crossed the Rappahannock at Port Royal day before yesterday, and that some of their officers have crossed into Maryland in citizens' dress. I have sent cavalry in search.
A. G. DREAPER,
HEADQUARTERS DISTRICT OF NORTH CAROLINA,
New Berne, N. C., May 1, 1864.
Major R. S. DAVIS,
A. A. G., Hdqrs. Dept. of Va. and N. C., Fort Monroe, Va.:
MAJOR: Colonel McChesney, of the First North Carolina (Union) Volunteers, who was left to bring up the rear at Little Washington, has arrived here this morning. He reports that everything has been safely brought away. A deserter from the rebel force has come in this morning giving the information that General Beauregard is at Kingston; that he is assembling five brigades there for the attack on New Berne. This may be so or not; as I informed you in my letter of yesterday, we ought to hope that Beauregard's forces would be diverted from Virginia for the purpose of attacking us. I may be wrong in my estimate of our abilities, but I think we can make a successful resistance. If the contrabands and the Carolinians will any make up their mind that this in no time for save equipment, and if they will do well it will be all right. The order for the gunboat Brewster to proceed to Fort Monroe has just been received, and she will start to-day.
Very respectfully, your obedient servant,
I. N. PALMER,
WASHINGTON, May 2, 1864.
GENERAL: I believe all the direction in your confidential dispatch of the 29th ultimo* have been carried out, so far as possible. It is a difficult matter to get troops out of the hands of some of the Governors of States, but we are making considerable progress. The Assistant Secretary of War, Mr. Dana, has gone West with full powers to start them off, forcibly, if necessary. The fine cavalry regiments so long detained in Indiana have started for Louisville, just as they are, half mounted and half on foot. We can regulate them when we get them away from the State authorities. The Governor of Massachusetts opposes the dismounting of his half-mounted colored regiments and we cannot get their horses. I have to-day ordered the men with their horses here, where we can dismount them in spite of the Governor and send their horses to General Meade. Don't rely too on any immediate assistance from the proposed western militia force. It will take some time to raise them and get them into position, even under the strongest pressure. As fast as I can get militia regiments, I will hurry to the front the present guards at Johnson's Island, &c. A regiment front Ohio has bee ordered to relieve Sigel's troops, which are guarding the depot at Gallipolis.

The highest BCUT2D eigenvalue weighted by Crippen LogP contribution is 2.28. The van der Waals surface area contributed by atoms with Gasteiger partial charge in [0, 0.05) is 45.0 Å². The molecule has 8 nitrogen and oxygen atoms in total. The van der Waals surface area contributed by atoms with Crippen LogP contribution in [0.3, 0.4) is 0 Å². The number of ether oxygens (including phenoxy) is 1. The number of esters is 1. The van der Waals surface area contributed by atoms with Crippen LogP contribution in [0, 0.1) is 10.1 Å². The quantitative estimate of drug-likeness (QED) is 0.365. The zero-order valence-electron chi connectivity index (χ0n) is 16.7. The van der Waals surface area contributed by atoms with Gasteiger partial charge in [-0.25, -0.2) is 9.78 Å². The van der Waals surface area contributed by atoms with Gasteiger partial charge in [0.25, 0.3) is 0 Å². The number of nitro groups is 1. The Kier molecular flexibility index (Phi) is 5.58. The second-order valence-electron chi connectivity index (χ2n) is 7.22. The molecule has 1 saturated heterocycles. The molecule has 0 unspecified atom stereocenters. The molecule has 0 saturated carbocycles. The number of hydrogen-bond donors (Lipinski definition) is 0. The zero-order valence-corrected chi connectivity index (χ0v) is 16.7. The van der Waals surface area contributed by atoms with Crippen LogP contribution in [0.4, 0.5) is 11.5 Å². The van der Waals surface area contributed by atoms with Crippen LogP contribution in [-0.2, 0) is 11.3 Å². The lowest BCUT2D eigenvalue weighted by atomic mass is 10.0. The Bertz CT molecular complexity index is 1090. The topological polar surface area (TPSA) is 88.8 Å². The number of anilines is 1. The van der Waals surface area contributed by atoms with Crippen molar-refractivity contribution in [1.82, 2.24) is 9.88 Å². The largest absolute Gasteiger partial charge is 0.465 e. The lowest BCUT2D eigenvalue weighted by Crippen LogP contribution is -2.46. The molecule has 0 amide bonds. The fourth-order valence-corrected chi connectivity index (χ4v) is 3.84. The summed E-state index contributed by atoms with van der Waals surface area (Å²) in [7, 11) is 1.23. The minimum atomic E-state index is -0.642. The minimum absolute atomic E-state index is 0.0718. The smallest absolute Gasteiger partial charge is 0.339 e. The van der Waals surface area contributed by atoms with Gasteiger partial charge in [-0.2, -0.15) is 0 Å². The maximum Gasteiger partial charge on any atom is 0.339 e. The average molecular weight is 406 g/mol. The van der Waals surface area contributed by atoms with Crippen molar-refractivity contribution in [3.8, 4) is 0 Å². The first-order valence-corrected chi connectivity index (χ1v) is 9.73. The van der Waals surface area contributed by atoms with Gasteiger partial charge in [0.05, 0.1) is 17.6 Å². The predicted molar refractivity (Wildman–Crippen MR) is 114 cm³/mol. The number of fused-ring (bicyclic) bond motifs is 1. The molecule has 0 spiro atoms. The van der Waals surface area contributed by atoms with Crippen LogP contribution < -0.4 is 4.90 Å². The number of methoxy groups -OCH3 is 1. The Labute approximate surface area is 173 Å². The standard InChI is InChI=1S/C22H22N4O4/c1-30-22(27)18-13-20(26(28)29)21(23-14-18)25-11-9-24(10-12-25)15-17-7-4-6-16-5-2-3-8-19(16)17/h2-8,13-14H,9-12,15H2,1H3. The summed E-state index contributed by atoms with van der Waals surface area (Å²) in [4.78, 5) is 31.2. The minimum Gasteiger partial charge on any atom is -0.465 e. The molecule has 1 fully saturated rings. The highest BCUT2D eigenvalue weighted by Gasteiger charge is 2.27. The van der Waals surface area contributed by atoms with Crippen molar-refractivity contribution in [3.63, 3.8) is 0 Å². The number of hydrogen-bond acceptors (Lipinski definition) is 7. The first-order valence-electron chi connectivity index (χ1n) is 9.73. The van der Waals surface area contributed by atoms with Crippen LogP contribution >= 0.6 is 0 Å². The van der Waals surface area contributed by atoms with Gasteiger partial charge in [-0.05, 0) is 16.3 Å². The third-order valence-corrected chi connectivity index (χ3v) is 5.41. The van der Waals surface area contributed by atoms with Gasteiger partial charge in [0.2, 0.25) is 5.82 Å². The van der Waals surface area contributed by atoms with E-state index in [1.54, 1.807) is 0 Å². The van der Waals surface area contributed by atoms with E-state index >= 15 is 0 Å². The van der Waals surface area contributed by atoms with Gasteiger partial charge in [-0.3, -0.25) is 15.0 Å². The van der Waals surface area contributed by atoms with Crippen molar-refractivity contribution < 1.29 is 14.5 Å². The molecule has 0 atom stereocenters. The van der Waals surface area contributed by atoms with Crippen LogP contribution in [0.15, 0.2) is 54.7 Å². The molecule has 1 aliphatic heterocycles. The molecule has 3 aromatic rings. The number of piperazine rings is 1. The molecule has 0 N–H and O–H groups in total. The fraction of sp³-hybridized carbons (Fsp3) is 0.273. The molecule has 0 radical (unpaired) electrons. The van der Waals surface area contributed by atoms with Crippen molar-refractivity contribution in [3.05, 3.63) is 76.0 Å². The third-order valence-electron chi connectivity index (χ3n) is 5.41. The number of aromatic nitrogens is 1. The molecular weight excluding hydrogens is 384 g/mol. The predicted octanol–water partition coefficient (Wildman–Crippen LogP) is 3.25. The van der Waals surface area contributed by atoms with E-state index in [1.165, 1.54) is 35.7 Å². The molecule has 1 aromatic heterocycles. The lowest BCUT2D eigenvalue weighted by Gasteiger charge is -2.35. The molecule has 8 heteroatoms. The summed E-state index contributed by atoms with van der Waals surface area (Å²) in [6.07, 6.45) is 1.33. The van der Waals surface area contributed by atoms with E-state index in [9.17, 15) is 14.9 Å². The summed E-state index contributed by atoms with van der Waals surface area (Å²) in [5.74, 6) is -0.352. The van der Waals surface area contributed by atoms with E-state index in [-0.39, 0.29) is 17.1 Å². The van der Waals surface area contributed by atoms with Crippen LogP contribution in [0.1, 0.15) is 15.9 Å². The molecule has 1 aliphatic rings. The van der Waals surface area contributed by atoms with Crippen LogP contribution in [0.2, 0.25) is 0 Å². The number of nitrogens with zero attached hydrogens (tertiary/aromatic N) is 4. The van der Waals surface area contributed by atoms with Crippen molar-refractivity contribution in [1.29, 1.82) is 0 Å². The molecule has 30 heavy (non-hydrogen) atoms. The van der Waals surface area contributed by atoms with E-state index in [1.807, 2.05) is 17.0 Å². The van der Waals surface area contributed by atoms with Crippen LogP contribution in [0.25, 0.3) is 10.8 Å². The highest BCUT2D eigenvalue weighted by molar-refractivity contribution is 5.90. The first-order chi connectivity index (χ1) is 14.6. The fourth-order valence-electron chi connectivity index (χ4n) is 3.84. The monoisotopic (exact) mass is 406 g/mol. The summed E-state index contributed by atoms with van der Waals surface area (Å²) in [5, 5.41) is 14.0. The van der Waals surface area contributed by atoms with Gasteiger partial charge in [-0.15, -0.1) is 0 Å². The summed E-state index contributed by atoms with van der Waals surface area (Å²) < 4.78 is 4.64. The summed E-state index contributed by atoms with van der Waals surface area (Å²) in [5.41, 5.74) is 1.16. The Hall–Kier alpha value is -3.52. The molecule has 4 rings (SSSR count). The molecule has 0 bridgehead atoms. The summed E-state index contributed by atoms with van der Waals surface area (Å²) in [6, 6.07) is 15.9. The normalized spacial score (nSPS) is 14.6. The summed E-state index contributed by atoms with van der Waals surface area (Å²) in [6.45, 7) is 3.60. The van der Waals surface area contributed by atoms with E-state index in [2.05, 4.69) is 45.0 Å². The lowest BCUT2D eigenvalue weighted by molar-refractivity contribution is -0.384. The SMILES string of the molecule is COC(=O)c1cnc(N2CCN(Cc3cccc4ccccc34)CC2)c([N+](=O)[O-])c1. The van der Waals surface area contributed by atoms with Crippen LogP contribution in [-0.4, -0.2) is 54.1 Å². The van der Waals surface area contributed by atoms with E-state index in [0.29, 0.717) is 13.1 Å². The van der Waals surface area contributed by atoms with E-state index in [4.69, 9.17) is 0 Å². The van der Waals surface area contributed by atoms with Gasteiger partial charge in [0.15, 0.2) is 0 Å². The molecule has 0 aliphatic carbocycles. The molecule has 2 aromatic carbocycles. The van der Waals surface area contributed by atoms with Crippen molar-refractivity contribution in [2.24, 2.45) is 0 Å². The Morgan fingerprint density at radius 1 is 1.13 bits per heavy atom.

* See Grant to Halleck, April 29, 1864, Vol XXXIII, p. 1017.